Night for the Waiblingen Way Fire Fund

Featured image by Gail Foster.

All Images by Nick Padmore, unless otherwise stated.

Reviewing my own organised event being a slightly naughty and obviously bias idea, I’d still like to notify you how it went. View this then as a journal entry of my weekend as opposed to a review, per se, and the opportunity to thank everyone who kindly offered their time to help…. 

Chloe Jordan

Returned now from a frosty Sunday morning in Potterne; my son had a taster piano lesson at CJ School of Music. Andrew Hurst presented a one-on-one introduction to music in such a friendly and humble manner he was immediately absorbed, and playing a simple tune in under half-hour. It’s something I cannot help him with; not a musical note in me, but I have a fascination and respect for those who can; you knew that much.

Coincidently his lesson should be the morning after the originator of this wonderful and newly opened music school, soprano singer Chloe Jordan, held a surprised Cellar Bar spellbound. Not before thirteen-year-old piano prodigy Will Foulstone, a pupil of CJ’s music school did likewise. Will featured on Devizine back in April 2018, when a video of him playing attracted the interest of Danny O’Donoghue, frontman and pianist of The Script and coach on the Voice UK. A surprise meeting with Danny saw Will jamming with The Script at the O2 arena.

The Amazing Will Foulstone. My dodgy photography!

Well, our Cellar Bar may not be the O2 arena, but Will was welcomed, and his piano interpretations of era-spanning pop was the perfect opening for our fundraiser. For though it maybe a January night where the temperature nose-dived, a fair crowd turned out, in what I wanted to be a celebration of how our town can bond and support in crisis, rather than a sombre occasion. Yet with the collaboration of an assorted bunch of local acts, it reflected both moods equally, I feel. For Liz Denbury has already done a sterling job, raising £4,000 for those affected by December’s fire in the flats of Waiblingen Way. If this could top it up it would’ve been nice, but I was determined not to pressure for any contribution, as so many have already chipped in. Delighted to report then, the evening raised a further £292 for the cause.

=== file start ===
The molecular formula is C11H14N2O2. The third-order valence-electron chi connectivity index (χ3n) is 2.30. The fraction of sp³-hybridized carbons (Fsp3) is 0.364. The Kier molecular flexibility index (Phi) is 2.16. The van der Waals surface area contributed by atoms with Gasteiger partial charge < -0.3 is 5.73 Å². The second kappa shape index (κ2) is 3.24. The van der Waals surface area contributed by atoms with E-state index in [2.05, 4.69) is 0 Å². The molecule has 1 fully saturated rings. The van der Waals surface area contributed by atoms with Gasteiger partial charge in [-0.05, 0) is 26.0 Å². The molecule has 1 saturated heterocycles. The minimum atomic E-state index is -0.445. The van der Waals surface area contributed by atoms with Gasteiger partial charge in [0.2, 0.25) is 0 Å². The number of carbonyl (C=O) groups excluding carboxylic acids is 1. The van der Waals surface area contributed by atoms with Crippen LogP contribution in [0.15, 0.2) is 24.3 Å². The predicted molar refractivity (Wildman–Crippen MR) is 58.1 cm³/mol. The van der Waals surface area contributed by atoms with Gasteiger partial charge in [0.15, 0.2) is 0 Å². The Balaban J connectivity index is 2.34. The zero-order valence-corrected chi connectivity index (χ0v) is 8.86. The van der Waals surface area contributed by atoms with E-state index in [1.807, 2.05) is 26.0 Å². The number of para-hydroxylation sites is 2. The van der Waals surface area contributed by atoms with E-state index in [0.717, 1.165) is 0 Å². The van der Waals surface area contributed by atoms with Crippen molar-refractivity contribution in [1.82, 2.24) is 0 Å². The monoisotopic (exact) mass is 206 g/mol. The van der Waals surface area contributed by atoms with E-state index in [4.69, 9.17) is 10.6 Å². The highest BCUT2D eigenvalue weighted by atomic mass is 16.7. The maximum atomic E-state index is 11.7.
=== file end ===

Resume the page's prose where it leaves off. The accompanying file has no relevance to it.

While the Cellar Bar hosts the brilliant Open Mic nights, every last Thursday of the month, I’d wager such diversity to appease my eclectic taste buds and especially, a soprano singer casting so wonderfully into the air the sound of opera, has not been seen in the venue for many-a-year. Though accompanist Susan Braunton and Chloe best played to the crowd, and wowed them with popular offerings, such as the Frozen theme, a Greatest Show song, and an own-penned amusing children’s song, as well as opera. Best heard in a church or concert hall, Chloe won the hearts of an alternative crowd, if leaving us with a dilemma of how to follow such a class appearance.

Liz Denbury who set up the Waiblingen Way Fire Fund. You can still donate here.

Mirko & Bran; The Celtic Roots Collective

Contrast, the order of the day. A switch to folk with Mirko and Bran of the Celtic Roots Collective. A duo who simply improve with every gig, in confidence and technique. Their brand of an Irish folk style throws known foot-tappers and rock songs into the melting pot. Through Whisky in a Jar, Dirty Old Town they rode, to traditional songs and the Irish Rover; with their help, things were beginning to return to the Cellar Bar’s usual ethos.


Unscheduled but always welcomed at our gigs, poet Gail Foster arrived with two poignant sonnets, relating to the cause and delivered with personal emotion, “You didn’t see me, right?” and “Come, Friendly Bulldozers to Wobbly Way.” Thank you, Gail, spot on as usual; I’m so glad you made it.